Antioxidants in Food

Antioxidants in Food – The Key to Beat the Effects of Aging

Our bodies are amazing systems. Billions of chemical reactions take place within them every second. It is these reactions that form life – and they are dependent on what we put into our bodies (food and water) and how we use our bodies (exercise).

According to figures from the World Health Organization (WHO), three-quarters of deaths across the globe are a result of lifestyle diseases which include heart disease, stroke and cancer. Clearly something is amiss.

Poor dietary and physical activity choices are the key causes of this increasing trend in both industrial regions and developing countries.

We can’t escape death but we can, in many cases, avoid premature death and we can slow down the ageing process. While a healthy diet is important throughout life it becomes a necessity as we age.

Antioxidants to the Rescue

Antioxidants have received much media attention. For once the hype is warranted.

All the intense activity within our bodies means that mistakes occur; oxidative damage takes place, free radicals are produced. These will stick onto anything such as cell membranes, a protein or a fat or a piece of DNA. This is bad news for the body. And the longer we live the more cells and DNA become worn out. Eventually they are unable to replicate to 100 per cent. In other words, we age.

However, the body is clever and has developed a system to mop up these free radicals before they have a chance to do a great deal of damage. This system is the antioxidant system.

How Antioxidants Combat AgeingBlue Berries

They:

  • Prevent UV damage from the sun. Sun damage ages the skin and can result in cell mutations.
  • Promote a healthy heart by keeping cholesterol levels within a normal range, reduce wear and tear on blood vessels and maintain a normal heart rhythm.
  • Provide a strong immune system and making you more resistant to certain cancers.

We have to ensure that we get antioxidants from the food that we eat, namely fruit and vegetables. For healthy ageing these foods pack a punch:

Berries

Berries are teeming with antioxidants and are anti-inflammatory. Choose blueberries, strawberries and cranberries. These fruits have a relatively low sugar content too.

Cocoa

Literally, the food of the gods, at least that’s what the Aztecs thought. Dark chocolate is high in antioxidants, promotes cardiovascular health, slows down the ageing process and can prevent cancerous cell mutations. Raw Cacao is 20 times more concentrated in antioxidants than 70 per cent dark chocolate, and nearly 15 times more concentrated than green tea and red wine. Add it to smoothies or sprinkle on fruit.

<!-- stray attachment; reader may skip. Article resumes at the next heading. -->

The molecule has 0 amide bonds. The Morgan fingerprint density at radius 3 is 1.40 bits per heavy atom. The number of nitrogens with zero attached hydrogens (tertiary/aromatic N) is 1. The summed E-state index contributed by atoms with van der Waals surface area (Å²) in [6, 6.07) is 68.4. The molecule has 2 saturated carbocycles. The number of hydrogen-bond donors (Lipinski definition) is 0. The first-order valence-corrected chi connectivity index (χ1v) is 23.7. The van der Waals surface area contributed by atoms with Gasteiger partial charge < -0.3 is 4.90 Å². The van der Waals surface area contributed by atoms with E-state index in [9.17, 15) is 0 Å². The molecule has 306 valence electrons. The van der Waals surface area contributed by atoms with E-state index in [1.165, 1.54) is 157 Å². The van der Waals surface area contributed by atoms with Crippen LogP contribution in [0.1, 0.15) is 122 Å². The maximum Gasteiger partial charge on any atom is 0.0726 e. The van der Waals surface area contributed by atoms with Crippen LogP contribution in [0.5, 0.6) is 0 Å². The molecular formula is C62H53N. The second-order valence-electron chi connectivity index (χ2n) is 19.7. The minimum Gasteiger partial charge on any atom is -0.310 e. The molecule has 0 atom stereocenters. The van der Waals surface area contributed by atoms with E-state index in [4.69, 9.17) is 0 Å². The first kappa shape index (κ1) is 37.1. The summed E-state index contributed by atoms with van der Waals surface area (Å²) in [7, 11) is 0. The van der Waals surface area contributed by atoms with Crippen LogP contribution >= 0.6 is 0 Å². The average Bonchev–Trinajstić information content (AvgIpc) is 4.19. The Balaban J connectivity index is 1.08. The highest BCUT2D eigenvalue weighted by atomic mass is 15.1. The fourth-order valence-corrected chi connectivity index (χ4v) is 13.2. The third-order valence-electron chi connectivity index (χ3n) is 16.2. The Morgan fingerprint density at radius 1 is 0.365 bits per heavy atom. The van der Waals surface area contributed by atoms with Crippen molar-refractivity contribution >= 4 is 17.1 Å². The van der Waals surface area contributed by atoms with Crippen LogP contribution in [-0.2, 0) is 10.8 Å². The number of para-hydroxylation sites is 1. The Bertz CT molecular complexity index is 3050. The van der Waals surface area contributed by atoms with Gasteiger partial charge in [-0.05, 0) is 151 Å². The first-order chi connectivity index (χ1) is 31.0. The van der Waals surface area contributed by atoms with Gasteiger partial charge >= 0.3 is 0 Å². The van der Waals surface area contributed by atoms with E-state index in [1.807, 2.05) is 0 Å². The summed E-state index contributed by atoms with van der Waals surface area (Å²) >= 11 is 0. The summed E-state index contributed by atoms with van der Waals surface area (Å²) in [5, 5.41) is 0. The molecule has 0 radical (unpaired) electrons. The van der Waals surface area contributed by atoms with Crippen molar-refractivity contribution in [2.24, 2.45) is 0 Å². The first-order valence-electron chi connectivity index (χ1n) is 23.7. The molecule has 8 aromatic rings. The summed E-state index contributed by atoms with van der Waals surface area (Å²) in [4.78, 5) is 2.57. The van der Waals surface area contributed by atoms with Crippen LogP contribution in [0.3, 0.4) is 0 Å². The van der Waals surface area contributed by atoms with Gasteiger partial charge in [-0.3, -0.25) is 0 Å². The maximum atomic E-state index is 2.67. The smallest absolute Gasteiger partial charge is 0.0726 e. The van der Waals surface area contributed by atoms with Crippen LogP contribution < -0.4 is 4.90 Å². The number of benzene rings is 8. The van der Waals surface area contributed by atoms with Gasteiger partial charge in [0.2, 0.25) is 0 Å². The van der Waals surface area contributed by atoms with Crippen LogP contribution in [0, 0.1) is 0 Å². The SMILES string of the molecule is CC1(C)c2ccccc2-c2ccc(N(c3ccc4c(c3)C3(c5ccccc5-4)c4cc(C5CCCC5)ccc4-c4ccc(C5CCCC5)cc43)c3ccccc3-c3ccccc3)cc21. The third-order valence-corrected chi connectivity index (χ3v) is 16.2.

Cruciferous Vegetables

Bursting with antioxidants and phytonutrients, cruciferous vegetables can help prevent cancer, improve blood lipid values and help remove waste from the body. They are amazing free radical scavengers. Recognise them by the crucifix shape at their base. They include cauliflower, cabbage, cress, bok choy, broccoli and brussels sprouts. Eat daily.

Brightly Colored Veggies/ Fruitsvegetables

Rainbow on a plate! Think carrots, bell peppers and citrus fruits. Carrots contain high levels of beta-carotene, a type of vitamin A that has potent antioxidant abilities.

Coupled with the high vitamin C levels of bell peppers and citrus, these fruits and veggies provide a massive anti-ageing effect in those who consume it. Don’t forget tomatoes, rich in lycopene, a rare antioxidant that is especially helpful to men’s health.

The Proof is in the Eating

Antioxidants provide well-documented and researched insurance against the rigours of ageing. They help safeguard the health of the heart, eyes and skin and strengthen the immune system.

Eating a variety of fruits and vegetables ensures you get the widest spectrum of phytonutrients available to prevent lifestyle diseases and maintain a healthy weight.

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